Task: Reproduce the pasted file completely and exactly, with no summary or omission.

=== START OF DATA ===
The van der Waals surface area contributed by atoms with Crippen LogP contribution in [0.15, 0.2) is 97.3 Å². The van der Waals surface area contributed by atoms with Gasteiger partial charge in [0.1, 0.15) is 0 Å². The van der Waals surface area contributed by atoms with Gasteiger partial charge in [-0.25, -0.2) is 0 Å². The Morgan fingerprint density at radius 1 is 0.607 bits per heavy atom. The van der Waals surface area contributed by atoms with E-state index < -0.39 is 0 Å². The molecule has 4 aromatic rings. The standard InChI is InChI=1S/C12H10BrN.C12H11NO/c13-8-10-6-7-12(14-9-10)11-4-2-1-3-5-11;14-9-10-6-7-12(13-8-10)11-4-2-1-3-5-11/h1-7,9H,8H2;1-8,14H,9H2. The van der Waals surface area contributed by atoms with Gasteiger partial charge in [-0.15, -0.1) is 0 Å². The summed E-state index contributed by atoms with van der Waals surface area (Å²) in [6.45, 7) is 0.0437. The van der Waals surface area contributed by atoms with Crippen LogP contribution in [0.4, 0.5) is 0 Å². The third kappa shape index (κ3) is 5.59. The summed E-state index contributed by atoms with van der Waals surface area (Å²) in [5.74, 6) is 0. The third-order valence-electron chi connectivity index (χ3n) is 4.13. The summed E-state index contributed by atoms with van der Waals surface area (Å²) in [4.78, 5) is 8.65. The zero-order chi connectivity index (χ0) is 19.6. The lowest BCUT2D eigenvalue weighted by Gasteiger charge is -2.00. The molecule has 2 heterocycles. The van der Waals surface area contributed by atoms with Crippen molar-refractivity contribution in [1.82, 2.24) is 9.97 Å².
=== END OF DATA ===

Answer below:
The van der Waals surface area contributed by atoms with Crippen LogP contribution in [0.15, 0.2) is 97.3 Å². The van der Waals surface area contributed by atoms with Gasteiger partial charge in [0.1, 0.15) is 0 Å². The van der Waals surface area contributed by atoms with Gasteiger partial charge in [-0.25, -0.2) is 0 Å². The Morgan fingerprint density at radius 1 is 0.607 bits per heavy atom. The van der Waals surface area contributed by atoms with E-state index < -0.39 is 0 Å². The molecule has 4 aromatic rings. The standard InChI is InChI=1S/C12H10BrN.C12H11NO/c13-8-10-6-7-12(14-9-10)11-4-2-1-3-5-11;14-9-10-6-7-12(13-8-10)11-4-2-1-3-5-11/h1-7,9H,8H2;1-8,14H,9H2. The van der Waals surface area contributed by atoms with Gasteiger partial charge in [-0.15, -0.1) is 0 Å². The summed E-state index contributed by atoms with van der Waals surface area (Å²) in [6.45, 7) is 0.0437. The van der Waals surface area contributed by atoms with Crippen LogP contribution in [0.4, 0.5) is 0 Å². The third kappa shape index (κ3) is 5.59. The summed E-state index contributed by atoms with van der Waals surface area (Å²) in [5.74, 6) is 0. The third-order valence-electron chi connectivity index (χ3n) is 4.13. The summed E-state index contributed by atoms with van der Waals surface area (Å²) in [4.78, 5) is 8.65. The zero-order chi connectivity index (χ0) is 19.6. The lowest BCUT2D eigenvalue weighted by Gasteiger charge is -2.00. The molecule has 2 heterocycles. The van der Waals surface area contributed by atoms with Crippen molar-refractivity contribution in [1.82, 2.24) is 9.97 Å².